Bernie still had permission to go into the company’s MAP from when he was a member of the corporate marketing team at worldwide headquarters. He made his way to the email builder that’s part of the system. Bernie thought, “Hey, it’s drag and drop. How hard could it be?”
Somehow he managed to cobble together an invitation to the product seminar and sent it to prospects and customers across the APAC region.
He was pleased with himself.
Nathan walks across the company parking lot to his office three days later when his boss, Stan, comes up from behind. A physically imposing man, his tap on Nathan’s shoulder felt more like the strike of a hammer. Startled, Nathan stopped in his tracks and turned to see his boss quite angry.
Stan pulled a sheet of paper from his backpack and waved it at Nathan. “What kind of email is this? How in heaven’s name did this get out? You’re the one leading the email team. Explain it!”
Nathan took the paper from Stan’s hand and looked at it. He hadn’t seen it. As his eyes scanned over it, Nathan noticed typos, use of colors that weren’t part of the corporate palette, and, most disquieting, the footer of the email displayed the logo replaced 18 months ago.
“Well, Nathan, explain it!”
“Stan, I can and I can’t. He told of his recent heated exchange with Bernie, ending with the APAC field marketer threatening to go rogue and create the email himself, which he had done.
“Why didn’t you stop him?”
“I tried, but I really can’t. If someone can get into the MAP, they will try to build an email, even one that’s error-filled.
“Nathan, you lost control of this one. Sorry to say, but it’s on you. Figure out a way to stop this from ever happening again, and share your thinking with me tomorrow morning.”
Nathan nodded and watched his boss storm off to the office building. He followed close behind and started his work when he heard the alert for an incoming Zoom call.
He clicked on the button, and on his screen appeared a smirking Bernie.
“Hey Nate, old buddy…want to let you know the seminar was a smash hit. That email invite worked like a charm. Every seat was filled, and half of the attendees requested further discussion. I could not have done it without you. No…wait…I did! Later, pal.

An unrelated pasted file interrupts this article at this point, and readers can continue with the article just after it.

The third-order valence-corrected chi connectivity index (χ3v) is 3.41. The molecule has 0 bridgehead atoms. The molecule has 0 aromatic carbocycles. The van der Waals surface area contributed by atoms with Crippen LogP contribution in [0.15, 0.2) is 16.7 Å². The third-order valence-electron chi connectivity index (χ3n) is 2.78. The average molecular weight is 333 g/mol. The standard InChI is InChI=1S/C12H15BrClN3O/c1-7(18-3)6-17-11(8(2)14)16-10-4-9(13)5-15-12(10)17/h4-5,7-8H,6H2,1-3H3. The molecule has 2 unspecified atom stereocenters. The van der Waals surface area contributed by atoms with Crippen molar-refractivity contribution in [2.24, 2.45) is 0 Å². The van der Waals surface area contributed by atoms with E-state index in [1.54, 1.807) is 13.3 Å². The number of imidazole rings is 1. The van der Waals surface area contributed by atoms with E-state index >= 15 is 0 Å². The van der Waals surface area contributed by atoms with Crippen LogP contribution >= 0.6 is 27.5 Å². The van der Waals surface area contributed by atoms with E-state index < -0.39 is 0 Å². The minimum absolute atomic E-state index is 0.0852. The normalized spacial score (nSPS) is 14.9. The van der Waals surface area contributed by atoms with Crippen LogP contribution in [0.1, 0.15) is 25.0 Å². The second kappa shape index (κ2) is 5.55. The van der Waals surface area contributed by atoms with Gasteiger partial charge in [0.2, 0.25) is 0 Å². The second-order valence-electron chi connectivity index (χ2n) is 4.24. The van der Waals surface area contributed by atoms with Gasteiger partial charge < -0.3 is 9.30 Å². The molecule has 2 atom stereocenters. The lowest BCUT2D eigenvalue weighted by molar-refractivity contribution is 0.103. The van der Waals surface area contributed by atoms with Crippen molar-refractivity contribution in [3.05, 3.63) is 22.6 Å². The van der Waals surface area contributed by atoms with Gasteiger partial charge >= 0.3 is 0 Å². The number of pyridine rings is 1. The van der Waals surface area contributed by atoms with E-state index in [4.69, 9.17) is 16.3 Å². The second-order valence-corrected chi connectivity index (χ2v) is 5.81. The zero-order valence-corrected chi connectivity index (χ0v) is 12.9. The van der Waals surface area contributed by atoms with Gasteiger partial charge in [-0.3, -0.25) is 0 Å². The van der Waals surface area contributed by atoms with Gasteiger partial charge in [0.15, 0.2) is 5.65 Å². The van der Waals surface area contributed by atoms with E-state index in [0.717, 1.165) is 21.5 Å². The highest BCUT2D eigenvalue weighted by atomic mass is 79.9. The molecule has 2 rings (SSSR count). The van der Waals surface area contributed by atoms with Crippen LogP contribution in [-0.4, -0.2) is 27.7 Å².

There will always be those who will stretch the envelope till it tears. When that happens, it usually impacts those who urged against pushing beyond the limits of a protocol, as it did with Nathan. He’s a person who feels it best to “stay within the lines,” but was undone by someone who thought otherwise.
However, what real controls did Nathan have? How could he control the likes of Bernie, who created his email, albeit chock full of errors? Access to the email builder was not as tight as thought, leaving the marketing organization more vulnerable to emails that could damage its reputation and financial performance.
Bernie’s going rogue wouldn’t have happened if the company had a way to create emails in hours, not weeks, by non-technical people guided by robust guardrails that ensure design and brand and regulatory compliance were constantly maintained.
Nathan and his boss, Stan, could have put a Stensul Email Creation Platform™ at the center of their email creation process to prevent Bernie from going rogue. It provides a single environment that brings together all involved to streamline collaboration and simplify email creation, eliminating much of the back-and-forths so common, and time-consuming in other email creation workflows.
If this tale of horror email creation strikes a little too close for comfort, let Stensul show you how to reduce your email creation times by up to 90% and keep your Bernies from going rogue.
Stu practically ran to the midtown office where he worked on the digital marketing team of a leading insurance company. Today was the day he’d craft his first email for an important campaign, able to apply all the email creation skills he’d been honing since joining the team.
He’d be working on the auto policy renewal campaign, an email effort that had to move the needle. That meant it needed to get out as planned and then hit the projections.
As he entered the lobby of the office building, Stu bellowed, “YOU’VE GOT THIS!!”, causing the security guard to drop the donut he was munching on. Stu didn’t just touch the panel on the entry gate, he slammed it with his access card. He was up for the game and ready to win!
Now seated before his keyboard and high-res display, Stu absorbed the design and copy devised for the campaign. He then went about turning the concept into an email, sending a first proof from the ESP to the design team.
Before he could get up to grab a cup of coffee from the break room, a Slack message from the designer popped up. It read: “Great email. Too bad we can’t see it all…because it got clipped.”
His company uses Gmail which has a 102 KB size limitation for individual email messages.